Readers’ wildlife photographs

August 5, 2015 • 7:15 am

We have a curious fish today from reader Lou Jost in Ecuador, who seems to regularly encounter all things bizarre and beautiful:

If the earth’s land surfaces weren’t already full of vertebrates, you can bet this guy’s descendants would soon be everywhere! It has four muscular fins and it even has something like hairs on the front pair (see detail). It is an armored catfish (family Loricariidae) and was found on our Rio Anzu Reserve by Ernesto Rodriguez, who is doing a study of our fish. It lives in fast streams and uses its spines and suction-cup mouth to cling to rocks and go up rapids and waterfalls. Apparently it also uses that mouth to rasp algae from rocks.

These photos are not by me but by our reserve staff; Luis Recalde photographed the fish on the rocks and Juan Pablo Reyes photographed its underside.



Note the “hairy” outgrowths at the distal (outer) end of the front fin:


This fish can even maneuver on nearly vertical surfaces, as in this video I found on YouTube:

And just to placate the bird-lovers, we have a vociferous Swainson’s hawk (Buteo swainsoni) from the intrepid Stephen Barnard:

Swainson's hawk

32 thoughts on “Readers’ wildlife photographs

  1. Loracids are sold in almost every pet shop selling tropical fish. There are many species and I have bred several of them. Most popular are the large-growing “pleco” suckermouth cats (Pterygoplichthys pardalis) sold as algae eaters and the rather smaller bristlenose cats (Ancistrus spp.), whiptail cats (Hemiloricaria spp.) and the dwarf suckermouth cats (Otocinclus spp.)
    I don’t know which species or even genus this is – there are rather a lot.

    Really cool fish to keep and have a wide variety of breeding strategies including cave spawners and lip brooding (males protect their eggs by attaching them to their lips).

    1. When I had FW tanks Synodontis nigriventris was one of my all-time favorite fish!

      Luckily they can breathe air…I once accidentally discarded one in a huge swath of overgrown vegetation I was pulling out. It was a few hours before I noticed it was gone, but when I found it in the garbage sack and returned it to the tank it was fine. (Happily the still-wet plants had kept it moist.)

  2. I like catfish. They are like my corydoras in my aquarium. Cruel people fishing would often rip their hooks right out of the fish’s jaws because they found them “ugly”. My dad and I once found one with a hook through his mouth when we were kayaking & we were able to liberate him.

    I actually think they look cute.

      1. Yeah I need to get more. The ones I had for about 15 years finally died. They were Aeneas corydoras. I’ve found you either get ones that die immediately or last for ages.

        1. So true! I eventually learned to regard anything that died too soon after purchase as having suffered some trauma or similar during their (usually by air) shipping or poor husbandry in pet shops.

          I used to have a “Clown Plecostomus” that lived for something like 17 – 18 years…

    1. Internally the structure is very different. Spines (as found in many/ most teleost fishes) are un=jointed, which would severely restrict their utulity.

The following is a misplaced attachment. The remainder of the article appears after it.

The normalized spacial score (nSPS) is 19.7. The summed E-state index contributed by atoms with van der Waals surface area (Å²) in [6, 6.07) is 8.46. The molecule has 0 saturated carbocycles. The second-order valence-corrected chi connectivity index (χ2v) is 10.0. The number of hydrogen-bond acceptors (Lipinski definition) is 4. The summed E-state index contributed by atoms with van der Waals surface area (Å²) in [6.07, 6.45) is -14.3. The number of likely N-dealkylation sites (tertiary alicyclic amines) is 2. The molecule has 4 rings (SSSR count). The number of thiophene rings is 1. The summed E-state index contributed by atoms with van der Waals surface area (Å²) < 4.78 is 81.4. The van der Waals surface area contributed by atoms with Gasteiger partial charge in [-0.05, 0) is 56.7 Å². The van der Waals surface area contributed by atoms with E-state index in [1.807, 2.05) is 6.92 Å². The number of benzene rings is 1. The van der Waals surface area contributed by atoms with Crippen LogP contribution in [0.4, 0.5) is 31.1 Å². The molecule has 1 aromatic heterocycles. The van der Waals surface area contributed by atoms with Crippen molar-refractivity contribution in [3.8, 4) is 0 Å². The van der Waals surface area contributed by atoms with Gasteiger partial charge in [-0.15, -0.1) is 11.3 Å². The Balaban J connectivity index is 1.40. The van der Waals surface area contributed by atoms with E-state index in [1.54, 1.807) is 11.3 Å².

IIRC, spines are anatomically dead, like hair, and only grow out from their “root”. So they’ve got to be un-jointed.

      1. They’re fin rays, connect to internal bones called, depending on where they’re located, actinosts, radials and urohyals. Actinosts etc. don’t connect to the pelvic girdle.

        Rays are as alive as other bones.

          1. Try dissecting a fish. Incidentally, I misspoke slightly. The rays of the pelvic fin (see the last fish picture) connect to structures in the fish’s pelvic girdle.

            1. I tend to have the surface bits of a fish removed before it gets to the plate, on those rare occasions that the wife can prevail upon me to eat the stuff. No bones deliberately left, before cooking.

  3. I’m trying to identify this iridescent-blue-finned little sucker that I saw at work on Sunday. They’re by no means rare, and I’ve seen them from Santorini (volcano south of Greece) to Tenerife (volcano 50-odd miles west of this location) via Etna (volcano in the middle of the Med) but never seen them in British waters (no volcanoes).
    I suspect that the association with volcanoes is a sampling bias in the photographer.

        1. “Lurid” certainly sounds right. However I’ve seen this (or very similar) at least as far east as Santorini, I’ll follow this in a few minutes, but my browser is locking up.

  4. “Flowstone Climbing Catfish” would be something to see. But what we have here is “catfish climbing flowstone”, or maybe “catfish descending flowstone”, since it doesn’t seem to be making much forward progress.

  5. There are a fair number of fishes, including gobiids, loricariids and some rivulids, that have been reported to climb waterfalls. The adaptations needed to do this have little to do with adaptations needed to function on dry land.

    There aren’t many fishes that routinely leave the water. I had the good luck to see Cynodontichthys isthmensis out of the water on damp leaves by a few small streams crossing the then new Siquirres-Limon road in Costa Rica. Since then the trees have come down, the microclimates have changed — much drier and hotter at ground level — and the fish are now very scarce in that area.

  6. Stephen, no one’s mentioned your Swainson’s! Beautiful as always, and this one shows a bit of personality as well. (Surprising Diana didn’t caption it.)

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